The Vanquish Authenticity of Leonard Waldner

We all dealt with the pandemic in different ways. Leonard Waldner spent a part of this historic time doing what he has always done, making movies. The determination he communicates in so many of his roles emanates from within him and is inseparable from the man himself. He is charismatic and powerful on camera, these are also prominent reasons for why famed writer and director George Gallo (of Bad Boys – Michael Bays film starring Oscar Winner Will Smith and Martin Lawrence, Midnight Run – starring the iconic Robert De Niro and Charles Grodin, and Middle Men) cast him in the film Vanquish alongside such talent as Morgan Freeman (as Damo)

Ruby Rose (as Victoria), and Patrick Muldoon (as Agent Monroe). The intensity of the film is perfectly paired with the cast, including Leonard as the combat master Michael Weathers. Producer Daniel Lupi (Lincoln, Catch Me If You Can, West Side Story, Ready Player One) recommended Leonard to Gallo as an addition to this remarkable cast which necessitated the pairing of great acting and demanding physicality. 

  Vanquish is a film about the blurring of moral lines. In a highly intriguing manner, intentions are indistinguishable throughout much of the story. The greatest clarity in this regard comes from Victoria (Ruby Rose), caregiver to retired cop Damon (Morgan Freeman). Dying of cancer and with little left to lose, Damon kidnaps Victoria’s daughter to blackmail her into a series of dangerous “collection” tasks which make use of her skillset as a former drug courier. Action and deception are at the heart of this film, a style firmly rooted in performances by Ruby Rose and Leonard Waldner. As a former Army Ranger turned bodyguard, Michael Weathers (Waldner) is a master of hand to hand combat, attributes made use of in some of the most powerful scenes of Vanquish. Waldner’s character is key to two of the most pivotal scenes in the film: when Victoria (Ruby Rose) convinces Michael to trust her to be alone with Governor Ann Driscoll (played by Juli Lott) which results in an assassination, as well as one in which Michael makes an attempt on Damon’s (Freeman) life. A quiet torrent emanates from Waldner’s performance as Michael, communicating the lethal potentiality of both his physical and emotional state.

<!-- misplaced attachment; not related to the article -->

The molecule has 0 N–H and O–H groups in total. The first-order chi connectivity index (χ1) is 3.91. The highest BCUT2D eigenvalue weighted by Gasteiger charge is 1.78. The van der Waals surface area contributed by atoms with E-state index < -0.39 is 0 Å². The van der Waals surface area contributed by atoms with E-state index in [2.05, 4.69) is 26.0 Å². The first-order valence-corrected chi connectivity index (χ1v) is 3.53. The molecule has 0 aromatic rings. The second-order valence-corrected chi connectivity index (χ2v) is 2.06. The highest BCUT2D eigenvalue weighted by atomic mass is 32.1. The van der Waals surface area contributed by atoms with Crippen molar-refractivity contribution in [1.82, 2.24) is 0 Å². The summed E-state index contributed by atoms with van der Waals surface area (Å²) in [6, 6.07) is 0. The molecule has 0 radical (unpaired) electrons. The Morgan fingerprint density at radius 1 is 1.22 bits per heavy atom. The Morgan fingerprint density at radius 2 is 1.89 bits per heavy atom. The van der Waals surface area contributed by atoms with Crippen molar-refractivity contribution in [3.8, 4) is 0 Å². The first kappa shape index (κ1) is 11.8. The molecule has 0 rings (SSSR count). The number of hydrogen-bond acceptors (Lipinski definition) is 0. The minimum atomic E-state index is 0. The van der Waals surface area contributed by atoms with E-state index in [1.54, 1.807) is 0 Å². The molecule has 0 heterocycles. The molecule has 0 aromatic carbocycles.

Waldner on set with Writer Director George Gallo

There is a unique undertone of tension in Vanquish. While the storyline, performances, and cinematography certainly are the major contributors to this sense, there’s something intangible which forebodes desperation. The fact that this production was created during the Covid pandemic hints that its ghost has attached its mood to Vanquish. Waldner confirms that it was a highly unusual scenario, one which he chose to use to his advantage for his work on the film. He relates, “Filming during Covid required a very different manner of conducting our work on set. Not being able to openly communicate with the other actors and crew as I normally would, it certainly placed a large silent elephant in the room. We all felt it but we kept about our work. It was always at the front of my thoughts that I needed to be cautious, I didn’t want to be the one with a positive test which would shut down the set. Even during my downtime, I found myself taking in the sites of Gulfport, Mississippi alone. I can tell you that this experience reinforced my love for being able to do what I love and for being part of such a talented cast. It was a joy to interact and improvise with them on Vanquish.” With this statement, Leonard Waldner expresses the fact that we would all do well to gain an appreciation for what we have rather than focus on what we’ve lost.

Writer: Coleman Haan

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